The Messenger

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(out of 5)


 returns from Iraq with a severe injury to his eye. After being welcomed home by his ex-girlfriend () who is now engaged to someone else, Foster is assigned to join Gulf War veteran  on a pretty hairy assignment: notifying soldiers’ Next Of Kin when they are killed in battle. The assignment brings the two of them to the home of a woman () who captures Foster’s sympathy and the two of them develop a relationship. He also gets to know Harrelson better and the two of them express the residual madness that has spilled over since their time overseas. This film by Oren Moverman has it all: humour and pathos, dramatic intensity and mild poignancy, and it is all balanced to perfection thanks to a very strong script and intelligent direction. Foster is outstanding, while Harrelson steals every shot he’s in with his perfect combination of war-scarred madness and charismatic humour. The only sore point is Morton, who despite being an amazing talent, doesn’t quite pull off suburban trash and sticks out more than she should; it’s more of an excellent imitation of a character than an embodiment of one. It’s a small complaint, however, as the rest of the picture is so incredibly fine.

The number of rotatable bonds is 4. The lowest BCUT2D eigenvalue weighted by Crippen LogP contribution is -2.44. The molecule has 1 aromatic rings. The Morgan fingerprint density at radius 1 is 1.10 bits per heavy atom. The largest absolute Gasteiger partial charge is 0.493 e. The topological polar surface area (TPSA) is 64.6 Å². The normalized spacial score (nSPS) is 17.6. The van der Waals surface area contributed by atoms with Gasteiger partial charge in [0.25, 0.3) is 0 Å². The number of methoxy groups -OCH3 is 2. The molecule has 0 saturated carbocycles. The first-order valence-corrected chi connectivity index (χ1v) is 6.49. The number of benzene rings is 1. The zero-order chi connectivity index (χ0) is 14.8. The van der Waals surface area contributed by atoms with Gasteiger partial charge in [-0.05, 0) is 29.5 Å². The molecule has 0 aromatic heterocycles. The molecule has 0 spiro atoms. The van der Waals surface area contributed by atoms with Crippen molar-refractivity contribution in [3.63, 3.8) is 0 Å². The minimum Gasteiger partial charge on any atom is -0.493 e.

Oscilloscope, Omnilab Media, Sherazade Film Development, BZ Entertainment, The Mark Gordon Company, Good Worldwide

USA, 2009

Directed by

Screenplay by , Oren Moverman

Cinematography by

Produced by , ,

Music by

Production Design by

Costume Design by

Film Editing by

Academy Awards 2009

Golden Globe Awards 2009

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